Architect Rebecca Daff at the rooftop veggie garden of her firm. Photo: Ken Irwin
At the super-sleek BMW dealership in Melbourne's leafy Doncaster, the latest, sparkling car models surround a chic coffee bar in the centre of the showroom floor. It's effortlessly urban and sophisticated. But wander up to the glass-encased second floor and you'll find yourself with a most unexpected view. On the roof of the showroom is an area dedicated to the BMW bees. The brainchild of Doncaster BMW managing director Ingo Reisch, who started his career as a beekeeper in his native Germany, the 120,000 bees live in four hives and will soon produce their first significant harvest.
The hives play an important ecological role by helping to pollinate local plants, and their honey, produced from local flowers, brings new meaning to the concept of local and seasonal.
The bokashi bucket food recycling system.
While local and state governments legislate to make sure new buildings are built sustainably, food sustainability and the reduction of food waste is becoming more attractive to businesses. Compost bins, office veggie gardens, beehives and encouraging staff to bring their own food instead of buying take-away means the sustainability message is getting through to the place where we spend much of our time: at work.
When architect Rebecca Daff asked Mat Pember of the Little Veggie Patch Co to come to Geyer's offices on the sixth floor of the Century Arcade on Collins Street, her motivation was more about making the company's outside deck area more attractive than getting on board the food sustainability bandwagon. The Little Veggie Patch Co planted out six moveable plant boxes from some of Geyer's old wooden crates. They're now filled with herbs, broccolini, kale, climbing snow peas, beetroot, carrots, a range of lettuces, strawberries and a lemon tree, all watered by staff on a roster system.
A small step towards sustainability, the new veggie boxes have got staff thinking about how they might best be used. “Most of us live in apartments or don't have gardens so it's nice to think that we can grab some rosemary for a roast we might be having that night or pick some fruit,” says Daff.
The Wayside Chapel in Potts Point has one of the Sydney's best-known rooftop gardens. Planted with flowers, fruit and vegetables, the garden is used to teach living and vocational skills, provides produce for the Wayside Cafe and is a beautiful, inviting open space. Architect Tone Wheeler designed the chapel's garden and has been working in sustainability for more than 30 years. “Green roofs have really taken off in the past five to six years,” he says. Although some green roofs are created for enjoyment only, Wheeler believes that creating a roof for growing food is the only worthwhile approach. “Being sustainable is now entering the third wave – where it's seen as a desirable lifestyle rather than being 'green',” he says.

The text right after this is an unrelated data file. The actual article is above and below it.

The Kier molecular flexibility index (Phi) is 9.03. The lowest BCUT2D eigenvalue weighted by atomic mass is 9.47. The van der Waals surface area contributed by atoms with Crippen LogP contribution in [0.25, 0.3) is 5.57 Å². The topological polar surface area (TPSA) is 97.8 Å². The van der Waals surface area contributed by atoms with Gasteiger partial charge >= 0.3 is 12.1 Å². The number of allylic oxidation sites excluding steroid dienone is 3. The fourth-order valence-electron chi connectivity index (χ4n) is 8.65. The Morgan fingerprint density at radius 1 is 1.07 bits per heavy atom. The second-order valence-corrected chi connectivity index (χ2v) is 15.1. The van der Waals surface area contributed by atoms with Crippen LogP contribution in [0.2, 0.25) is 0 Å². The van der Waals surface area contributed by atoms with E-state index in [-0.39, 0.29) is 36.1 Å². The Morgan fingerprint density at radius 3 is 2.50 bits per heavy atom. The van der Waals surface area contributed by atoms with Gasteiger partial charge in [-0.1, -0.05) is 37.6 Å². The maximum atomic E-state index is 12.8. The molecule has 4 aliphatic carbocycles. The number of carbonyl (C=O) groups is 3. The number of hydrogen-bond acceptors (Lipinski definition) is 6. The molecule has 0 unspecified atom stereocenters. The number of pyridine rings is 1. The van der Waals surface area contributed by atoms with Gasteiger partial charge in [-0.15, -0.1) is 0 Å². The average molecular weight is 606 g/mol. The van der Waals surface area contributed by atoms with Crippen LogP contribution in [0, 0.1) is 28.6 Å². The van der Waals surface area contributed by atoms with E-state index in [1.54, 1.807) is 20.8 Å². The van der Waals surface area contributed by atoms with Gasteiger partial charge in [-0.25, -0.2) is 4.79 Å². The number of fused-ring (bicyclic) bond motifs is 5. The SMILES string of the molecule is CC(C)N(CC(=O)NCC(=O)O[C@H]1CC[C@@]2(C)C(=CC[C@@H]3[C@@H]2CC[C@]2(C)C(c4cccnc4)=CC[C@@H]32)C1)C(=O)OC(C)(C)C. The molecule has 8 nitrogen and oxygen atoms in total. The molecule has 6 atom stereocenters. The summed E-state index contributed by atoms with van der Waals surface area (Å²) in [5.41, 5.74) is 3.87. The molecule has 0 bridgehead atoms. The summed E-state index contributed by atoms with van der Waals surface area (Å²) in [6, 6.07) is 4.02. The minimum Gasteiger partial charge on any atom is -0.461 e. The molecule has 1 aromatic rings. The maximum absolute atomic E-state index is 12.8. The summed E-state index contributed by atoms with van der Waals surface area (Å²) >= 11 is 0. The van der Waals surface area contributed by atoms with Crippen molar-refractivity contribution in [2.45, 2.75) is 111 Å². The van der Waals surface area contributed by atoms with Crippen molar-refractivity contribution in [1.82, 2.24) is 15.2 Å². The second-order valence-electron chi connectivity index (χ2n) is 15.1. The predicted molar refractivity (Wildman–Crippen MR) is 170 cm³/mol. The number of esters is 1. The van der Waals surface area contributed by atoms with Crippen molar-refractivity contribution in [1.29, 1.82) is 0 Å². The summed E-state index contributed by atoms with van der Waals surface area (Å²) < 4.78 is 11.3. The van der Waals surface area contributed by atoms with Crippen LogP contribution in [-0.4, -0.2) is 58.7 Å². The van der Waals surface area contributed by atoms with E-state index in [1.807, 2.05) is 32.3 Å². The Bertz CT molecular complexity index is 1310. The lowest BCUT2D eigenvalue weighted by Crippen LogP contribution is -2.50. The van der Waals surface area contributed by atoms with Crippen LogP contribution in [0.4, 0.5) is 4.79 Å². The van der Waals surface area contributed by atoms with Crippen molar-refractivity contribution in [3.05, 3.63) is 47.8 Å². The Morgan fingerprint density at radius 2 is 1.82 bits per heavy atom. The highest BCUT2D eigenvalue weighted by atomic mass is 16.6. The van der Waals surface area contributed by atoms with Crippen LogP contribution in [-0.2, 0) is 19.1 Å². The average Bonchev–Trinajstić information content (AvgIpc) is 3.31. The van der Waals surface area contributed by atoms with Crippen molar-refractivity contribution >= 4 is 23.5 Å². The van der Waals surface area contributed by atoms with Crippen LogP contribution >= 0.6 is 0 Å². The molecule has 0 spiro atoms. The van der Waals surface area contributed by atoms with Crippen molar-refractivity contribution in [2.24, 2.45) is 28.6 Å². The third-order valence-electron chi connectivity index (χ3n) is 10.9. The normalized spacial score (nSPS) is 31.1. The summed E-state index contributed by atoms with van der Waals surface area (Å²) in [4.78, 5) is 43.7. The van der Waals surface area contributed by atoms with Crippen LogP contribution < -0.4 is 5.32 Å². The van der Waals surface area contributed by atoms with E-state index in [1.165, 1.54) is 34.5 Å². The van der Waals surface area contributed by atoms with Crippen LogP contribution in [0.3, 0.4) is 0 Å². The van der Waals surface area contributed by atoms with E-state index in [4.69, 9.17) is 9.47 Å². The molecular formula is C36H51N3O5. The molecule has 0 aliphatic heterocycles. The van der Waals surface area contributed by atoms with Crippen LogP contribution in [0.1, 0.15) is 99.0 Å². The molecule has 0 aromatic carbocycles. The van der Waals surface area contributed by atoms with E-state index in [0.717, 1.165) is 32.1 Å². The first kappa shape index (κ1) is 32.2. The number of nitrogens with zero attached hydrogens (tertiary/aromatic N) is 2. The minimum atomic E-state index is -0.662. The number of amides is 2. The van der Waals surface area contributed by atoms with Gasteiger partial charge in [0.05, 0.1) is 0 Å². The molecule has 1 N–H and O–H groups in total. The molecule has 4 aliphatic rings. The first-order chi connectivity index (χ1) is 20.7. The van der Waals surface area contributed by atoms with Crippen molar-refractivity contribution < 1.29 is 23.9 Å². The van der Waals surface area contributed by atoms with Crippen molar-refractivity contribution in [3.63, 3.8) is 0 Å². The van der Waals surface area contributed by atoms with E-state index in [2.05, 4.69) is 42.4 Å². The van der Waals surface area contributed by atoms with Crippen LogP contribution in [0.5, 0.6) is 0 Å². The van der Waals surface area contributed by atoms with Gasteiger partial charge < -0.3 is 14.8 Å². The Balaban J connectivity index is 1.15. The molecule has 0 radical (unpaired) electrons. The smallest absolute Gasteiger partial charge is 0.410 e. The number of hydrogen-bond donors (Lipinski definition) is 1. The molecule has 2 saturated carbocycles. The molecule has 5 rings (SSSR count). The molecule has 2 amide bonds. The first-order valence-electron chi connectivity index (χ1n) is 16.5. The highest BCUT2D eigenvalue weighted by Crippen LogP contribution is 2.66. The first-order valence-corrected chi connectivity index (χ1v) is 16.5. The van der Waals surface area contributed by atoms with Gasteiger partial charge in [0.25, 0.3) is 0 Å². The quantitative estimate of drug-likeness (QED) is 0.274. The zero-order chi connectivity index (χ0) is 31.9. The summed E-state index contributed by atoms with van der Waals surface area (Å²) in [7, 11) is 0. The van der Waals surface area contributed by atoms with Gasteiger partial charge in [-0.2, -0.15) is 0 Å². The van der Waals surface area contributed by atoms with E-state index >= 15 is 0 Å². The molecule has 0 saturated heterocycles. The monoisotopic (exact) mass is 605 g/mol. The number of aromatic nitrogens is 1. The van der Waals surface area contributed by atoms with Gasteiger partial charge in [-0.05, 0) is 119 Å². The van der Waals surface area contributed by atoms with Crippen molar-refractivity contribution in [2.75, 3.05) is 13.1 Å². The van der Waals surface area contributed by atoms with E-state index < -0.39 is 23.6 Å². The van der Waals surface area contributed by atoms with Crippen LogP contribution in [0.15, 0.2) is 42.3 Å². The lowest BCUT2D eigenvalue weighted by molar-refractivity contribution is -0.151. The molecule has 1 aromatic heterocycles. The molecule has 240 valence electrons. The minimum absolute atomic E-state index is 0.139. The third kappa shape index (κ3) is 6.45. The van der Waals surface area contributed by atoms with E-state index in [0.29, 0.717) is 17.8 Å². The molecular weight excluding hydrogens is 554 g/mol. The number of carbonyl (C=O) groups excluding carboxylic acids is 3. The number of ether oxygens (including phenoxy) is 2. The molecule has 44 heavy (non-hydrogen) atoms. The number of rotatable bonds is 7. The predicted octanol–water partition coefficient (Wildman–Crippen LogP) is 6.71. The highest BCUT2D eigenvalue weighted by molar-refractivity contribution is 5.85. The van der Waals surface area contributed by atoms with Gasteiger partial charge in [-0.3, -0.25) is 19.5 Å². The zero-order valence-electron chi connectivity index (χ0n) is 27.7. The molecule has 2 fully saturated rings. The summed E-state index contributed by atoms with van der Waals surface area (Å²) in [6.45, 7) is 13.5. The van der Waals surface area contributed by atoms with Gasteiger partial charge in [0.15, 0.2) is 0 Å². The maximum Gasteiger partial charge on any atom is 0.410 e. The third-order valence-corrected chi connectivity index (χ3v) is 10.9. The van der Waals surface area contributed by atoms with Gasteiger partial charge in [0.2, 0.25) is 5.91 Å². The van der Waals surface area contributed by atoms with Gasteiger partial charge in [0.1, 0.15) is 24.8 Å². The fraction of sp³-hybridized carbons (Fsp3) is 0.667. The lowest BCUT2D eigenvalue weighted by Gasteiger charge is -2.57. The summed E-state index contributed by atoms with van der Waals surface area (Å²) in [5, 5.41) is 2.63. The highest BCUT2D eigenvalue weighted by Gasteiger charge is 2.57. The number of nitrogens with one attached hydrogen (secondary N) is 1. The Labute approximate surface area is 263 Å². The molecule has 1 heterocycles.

Local governments also take a role in encouraging food sustainability. At Sydney's Marrickville Council, staff take turns to carry the contents of the council's Bokashi bins home to bury the waste. It's part of a wider strategy that includes supporting the creation of community gardens, a roll-out of the Ground to Ground program (where people collect coffee grounds from cafes and compost them at home) and providing compost bins for apartment dwellers so they can communally compost.
David Gravina doesn't need much encouragement to take food sustainability seriously. At his Bondi Beach Eco Garden guesthouse he composts food, produces his own eggs, grows his own vegetables and produces honey from a couple of beehives – all part of an overarching sustainable business strategy. “Food is a gateway to people's sustainability journey,” he says. Gravina says many people stay because of the guesthouse's great location and leave impressed by the set-up. “The guests love the eggs and several have left saying they want to get chickens too.”
While not every business has space for a garden, many have access to a roof. At the Swissotel in Sydney, the honey provided by the hotel's 200,000 rooftop bees is promoted throughout the hotel and used in its restaurants and cafes. Executive assistant manager Ross Buchanan says the motivation for taking on the beehives was all about sustainability but the positive reaction from guests means the hives are likely to have a permanent home at the hotel. “The reaction is 'wow – I've never heard of that before',” says Buchanan.
Beekeeping is now taking off around Australia, with beekeeping companies in most states. Because they need little space (just an accessible rooftop) and a professional beekeeper looks after them, it is one of the easiest steps towards food sustainability a company can take.
At BMW Doncaster, marketing manager Andrew van der Mei isn't taking his bees' production lightly. He's considering a party to celebrate their first harvest and hopes to put a webcam in the hive so customers can see what they're up to both online and on a large screen in the showroom. “It's a point of difference,” he says. “How many dealerships do you know with beehives on their roof?”